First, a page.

Proof that Najib places far more emphasis on women’s contribution to nation building than Mahathir

TTF: The woman sitting next to Datin Seri Dr Wan Azizah Wan Ismail is Siti Hasmah, wife of former premier Dr Mahathir Mohamad. Mahathir led government for 22 years, while Dato’ Seri Najib Tun Razak is only into his 9th year. So, to be fair, let us compare the number of Ministers and Deputy Ministers Mahathir introduced during the first six years of his watch with the number Najib brought to the fore up until 2015:

List of Women Ministers from 1981 – 1987 under Mahathir (repeat occurrences omitted)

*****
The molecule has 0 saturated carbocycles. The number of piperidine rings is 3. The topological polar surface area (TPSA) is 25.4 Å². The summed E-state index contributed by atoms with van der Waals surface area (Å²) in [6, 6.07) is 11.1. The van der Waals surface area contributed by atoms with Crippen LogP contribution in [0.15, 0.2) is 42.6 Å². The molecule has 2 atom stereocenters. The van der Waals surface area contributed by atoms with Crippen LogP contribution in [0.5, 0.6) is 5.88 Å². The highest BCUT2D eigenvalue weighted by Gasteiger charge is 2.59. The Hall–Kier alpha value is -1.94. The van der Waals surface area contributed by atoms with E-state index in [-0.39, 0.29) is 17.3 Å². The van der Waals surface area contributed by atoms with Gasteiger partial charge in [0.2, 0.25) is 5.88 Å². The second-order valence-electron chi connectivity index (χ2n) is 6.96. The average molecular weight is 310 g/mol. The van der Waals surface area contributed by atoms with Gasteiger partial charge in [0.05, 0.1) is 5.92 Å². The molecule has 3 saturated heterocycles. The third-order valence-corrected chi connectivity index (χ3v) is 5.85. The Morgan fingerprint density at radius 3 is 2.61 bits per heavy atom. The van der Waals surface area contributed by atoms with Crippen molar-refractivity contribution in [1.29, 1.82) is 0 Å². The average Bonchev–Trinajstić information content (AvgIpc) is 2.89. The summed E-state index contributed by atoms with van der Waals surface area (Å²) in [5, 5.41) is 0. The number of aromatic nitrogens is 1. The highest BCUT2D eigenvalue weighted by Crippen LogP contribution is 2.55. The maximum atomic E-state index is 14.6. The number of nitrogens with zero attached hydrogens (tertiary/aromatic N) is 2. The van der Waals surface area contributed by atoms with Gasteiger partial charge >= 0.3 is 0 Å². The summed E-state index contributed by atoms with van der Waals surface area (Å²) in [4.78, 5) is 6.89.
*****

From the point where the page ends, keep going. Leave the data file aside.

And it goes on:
1. Aisha Ghani (Minister of General Welfare) – 1981

2. Rafidah Aziz (Minister of Public Enterprises) – 1981

3. Napsiah Omar (Minister of Public Enterprises) – 1987

Total: 3

List of Women Ministers from 2009 – 2015 under Najib (repeat occurrences omitted)

1. Ng Yen Yen (Minister of Tourism) – 2009

2. Shahrizat Abdul Jalil (Minister of Women, Family and Community Development) – 2009

3. Nancy Shukri (Minister in the Prime Minister’s Department) – 2013

4. Rohani Abdul Karim (Minister of Women, Family and Community Development) – 2013

5. Azalina Othman Said (Minister in the Prime Minister’s Department) – 2015

Total: 5

List of Women Deputy Ministers from 1981 – 1987 under Mahathir (repeat occurrences omitted)

1. Napsiah Omar (Deputy Minister of Housing and Local Government) – 1982

2. Rahmah Othman (Deputy Minister of Information) – 1982

3. Rosemary Chow Poh Kheng (Deputy Minister of Culture, Youth and Sports) – 1982